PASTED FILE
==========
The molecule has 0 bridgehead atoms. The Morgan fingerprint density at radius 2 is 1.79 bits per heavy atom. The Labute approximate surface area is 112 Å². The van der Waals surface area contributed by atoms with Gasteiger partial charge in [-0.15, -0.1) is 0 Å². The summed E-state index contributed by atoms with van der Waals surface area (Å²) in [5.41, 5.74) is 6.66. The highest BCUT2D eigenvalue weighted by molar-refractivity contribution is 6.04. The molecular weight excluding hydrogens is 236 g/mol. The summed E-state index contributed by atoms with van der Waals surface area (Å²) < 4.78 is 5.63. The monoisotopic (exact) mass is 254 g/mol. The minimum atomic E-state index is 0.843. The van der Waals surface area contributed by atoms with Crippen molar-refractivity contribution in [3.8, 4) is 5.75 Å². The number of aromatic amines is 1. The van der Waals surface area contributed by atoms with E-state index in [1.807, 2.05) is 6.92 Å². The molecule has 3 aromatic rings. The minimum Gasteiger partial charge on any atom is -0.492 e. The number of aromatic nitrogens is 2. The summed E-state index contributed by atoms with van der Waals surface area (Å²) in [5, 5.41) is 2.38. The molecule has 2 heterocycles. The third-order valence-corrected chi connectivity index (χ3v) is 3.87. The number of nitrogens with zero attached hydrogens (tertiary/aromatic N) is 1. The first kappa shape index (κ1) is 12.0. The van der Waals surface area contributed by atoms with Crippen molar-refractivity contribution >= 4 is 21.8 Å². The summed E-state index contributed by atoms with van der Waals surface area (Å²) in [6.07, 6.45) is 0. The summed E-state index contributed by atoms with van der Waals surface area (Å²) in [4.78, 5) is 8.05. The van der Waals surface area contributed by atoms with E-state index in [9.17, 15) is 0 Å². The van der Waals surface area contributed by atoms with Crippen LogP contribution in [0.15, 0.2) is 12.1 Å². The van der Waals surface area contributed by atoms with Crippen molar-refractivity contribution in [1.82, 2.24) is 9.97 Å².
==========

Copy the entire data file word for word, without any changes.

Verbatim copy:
The molecule has 0 bridgehead atoms. The Morgan fingerprint density at radius 2 is 1.79 bits per heavy atom. The Labute approximate surface area is 112 Å². The van der Waals surface area contributed by atoms with Gasteiger partial charge in [-0.15, -0.1) is 0 Å². The summed E-state index contributed by atoms with van der Waals surface area (Å²) in [5.41, 5.74) is 6.66. The highest BCUT2D eigenvalue weighted by molar-refractivity contribution is 6.04. The molecular weight excluding hydrogens is 236 g/mol. The summed E-state index contributed by atoms with van der Waals surface area (Å²) < 4.78 is 5.63. The monoisotopic (exact) mass is 254 g/mol. The minimum atomic E-state index is 0.843. The van der Waals surface area contributed by atoms with Crippen molar-refractivity contribution in [3.8, 4) is 5.75 Å². The number of aromatic amines is 1. The van der Waals surface area contributed by atoms with E-state index in [1.807, 2.05) is 6.92 Å². The molecule has 3 aromatic rings. The minimum Gasteiger partial charge on any atom is -0.492 e. The number of aromatic nitrogens is 2. The summed E-state index contributed by atoms with van der Waals surface area (Å²) in [5, 5.41) is 2.38. The molecule has 2 heterocycles. The third-order valence-corrected chi connectivity index (χ3v) is 3.87. The number of nitrogens with zero attached hydrogens (tertiary/aromatic N) is 1. The first kappa shape index (κ1) is 12.0. The van der Waals surface area contributed by atoms with Crippen molar-refractivity contribution >= 4 is 21.8 Å². The summed E-state index contributed by atoms with van der Waals surface area (Å²) in [6.07, 6.45) is 0. The summed E-state index contributed by atoms with van der Waals surface area (Å²) in [4.78, 5) is 8.05. The van der Waals surface area contributed by atoms with E-state index in [9.17, 15) is 0 Å². The van der Waals surface area contributed by atoms with Crippen LogP contribution in [0.15, 0.2) is 12.1 Å². The van der Waals surface area contributed by atoms with Crippen molar-refractivity contribution in [1.82, 2.24) is 9.97 Å².